Jasmine Jordan is getting an intimate look into the psyche of her heralded father, Michael, just like the rest of the world. The 27-year-old wasn’t born when her dad won the first two of his six championships with the Chicago Bulls, so like many watching “The Last Dance,” there are some things she’s learning for the first time.
“I’m definitely texting him nonstop. I think there hasn’t been an episode, a Sunday where I haven’t been like, ‘This happened—let me know your thoughts,’” says the youngest and only daughter of his three adult children with Juanita Vanoy. (Jordan has 6-year-old twin girls with current wife Yvette Prieto Jordan.) “I was super young, so I’m really taking this in as a fan.”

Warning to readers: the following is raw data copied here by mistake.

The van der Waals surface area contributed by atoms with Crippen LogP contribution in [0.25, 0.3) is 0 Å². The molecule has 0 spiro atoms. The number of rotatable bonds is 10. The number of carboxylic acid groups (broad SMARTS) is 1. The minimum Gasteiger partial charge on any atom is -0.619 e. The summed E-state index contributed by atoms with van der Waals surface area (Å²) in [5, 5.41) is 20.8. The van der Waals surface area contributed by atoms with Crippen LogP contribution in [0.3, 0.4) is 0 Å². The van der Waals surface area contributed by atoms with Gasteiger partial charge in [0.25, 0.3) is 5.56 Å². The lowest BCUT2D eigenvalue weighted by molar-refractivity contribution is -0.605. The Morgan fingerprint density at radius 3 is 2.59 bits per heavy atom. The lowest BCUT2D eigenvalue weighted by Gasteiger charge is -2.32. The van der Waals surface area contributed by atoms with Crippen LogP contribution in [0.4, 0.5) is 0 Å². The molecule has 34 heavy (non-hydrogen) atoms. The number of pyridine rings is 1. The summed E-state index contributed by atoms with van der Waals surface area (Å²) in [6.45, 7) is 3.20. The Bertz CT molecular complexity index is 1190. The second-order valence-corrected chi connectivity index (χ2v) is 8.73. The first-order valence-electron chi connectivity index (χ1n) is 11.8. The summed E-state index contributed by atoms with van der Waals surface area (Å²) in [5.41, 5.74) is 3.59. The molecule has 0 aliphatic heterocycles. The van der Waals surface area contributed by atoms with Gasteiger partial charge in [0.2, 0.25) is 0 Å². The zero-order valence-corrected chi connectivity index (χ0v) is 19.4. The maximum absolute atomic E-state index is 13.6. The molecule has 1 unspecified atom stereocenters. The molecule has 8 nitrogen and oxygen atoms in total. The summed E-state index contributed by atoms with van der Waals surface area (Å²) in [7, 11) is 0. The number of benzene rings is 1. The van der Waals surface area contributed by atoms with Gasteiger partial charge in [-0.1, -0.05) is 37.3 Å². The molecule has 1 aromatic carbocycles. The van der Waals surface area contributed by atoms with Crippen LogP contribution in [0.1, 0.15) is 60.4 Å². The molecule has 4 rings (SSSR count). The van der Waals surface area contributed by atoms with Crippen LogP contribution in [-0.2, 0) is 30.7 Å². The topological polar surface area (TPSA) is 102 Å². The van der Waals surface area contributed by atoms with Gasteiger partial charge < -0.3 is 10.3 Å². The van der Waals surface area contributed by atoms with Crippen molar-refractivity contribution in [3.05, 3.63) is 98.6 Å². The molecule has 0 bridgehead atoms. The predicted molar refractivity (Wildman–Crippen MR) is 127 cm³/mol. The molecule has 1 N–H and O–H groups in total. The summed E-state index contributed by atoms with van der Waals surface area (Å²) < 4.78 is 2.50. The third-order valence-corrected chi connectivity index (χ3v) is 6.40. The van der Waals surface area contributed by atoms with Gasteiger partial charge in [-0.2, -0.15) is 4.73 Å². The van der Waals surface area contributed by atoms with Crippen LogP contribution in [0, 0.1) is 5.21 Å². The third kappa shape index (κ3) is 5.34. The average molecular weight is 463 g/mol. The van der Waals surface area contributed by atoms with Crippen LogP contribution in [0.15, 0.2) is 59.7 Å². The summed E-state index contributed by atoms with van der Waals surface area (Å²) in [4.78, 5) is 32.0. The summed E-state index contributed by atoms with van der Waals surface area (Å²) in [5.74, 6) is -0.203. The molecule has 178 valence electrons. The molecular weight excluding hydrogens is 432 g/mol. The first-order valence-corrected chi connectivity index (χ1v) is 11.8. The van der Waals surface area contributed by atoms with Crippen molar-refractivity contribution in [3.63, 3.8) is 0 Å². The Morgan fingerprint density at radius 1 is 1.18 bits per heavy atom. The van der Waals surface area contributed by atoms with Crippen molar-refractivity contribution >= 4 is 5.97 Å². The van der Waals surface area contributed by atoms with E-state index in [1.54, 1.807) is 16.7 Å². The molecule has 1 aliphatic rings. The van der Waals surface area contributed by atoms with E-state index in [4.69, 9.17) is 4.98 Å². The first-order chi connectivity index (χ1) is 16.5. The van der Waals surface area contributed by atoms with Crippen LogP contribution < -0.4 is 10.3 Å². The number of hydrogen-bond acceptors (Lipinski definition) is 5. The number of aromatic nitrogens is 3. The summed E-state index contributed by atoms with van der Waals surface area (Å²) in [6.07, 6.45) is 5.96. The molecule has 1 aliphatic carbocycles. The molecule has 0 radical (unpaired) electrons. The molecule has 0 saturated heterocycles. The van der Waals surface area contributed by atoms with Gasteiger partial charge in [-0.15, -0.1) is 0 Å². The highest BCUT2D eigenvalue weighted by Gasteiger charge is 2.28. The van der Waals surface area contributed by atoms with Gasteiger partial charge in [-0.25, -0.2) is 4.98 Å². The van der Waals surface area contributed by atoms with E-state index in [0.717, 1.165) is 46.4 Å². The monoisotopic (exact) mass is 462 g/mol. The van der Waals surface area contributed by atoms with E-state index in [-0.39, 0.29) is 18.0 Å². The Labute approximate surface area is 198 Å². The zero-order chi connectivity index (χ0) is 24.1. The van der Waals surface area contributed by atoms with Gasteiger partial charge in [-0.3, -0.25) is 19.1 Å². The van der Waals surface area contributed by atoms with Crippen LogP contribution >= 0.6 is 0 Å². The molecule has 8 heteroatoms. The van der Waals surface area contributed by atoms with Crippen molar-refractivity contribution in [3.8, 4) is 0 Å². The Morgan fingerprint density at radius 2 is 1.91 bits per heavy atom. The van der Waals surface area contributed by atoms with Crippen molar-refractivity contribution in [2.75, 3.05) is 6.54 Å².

The 10-part docuseries, airing on ESPN in the United States and on Netflix elsewhere, details the 1998 Bulls’ season, Jordan’s final year with the team and the organization’s last championship. While it focuses on the challenges and triumphs of Jordan’s illustrious basketball career, it also delves into personal tragedies, such as the murder of his father, and scandal, such as his public gambling habits.
The Associated Press talked with Jasmine Jordan about growing up as his child, his legacy, and what can turn one of the most intimidating players in the history of basketball turn into Silly Putty. The conversation has been edited for brevity and clarity.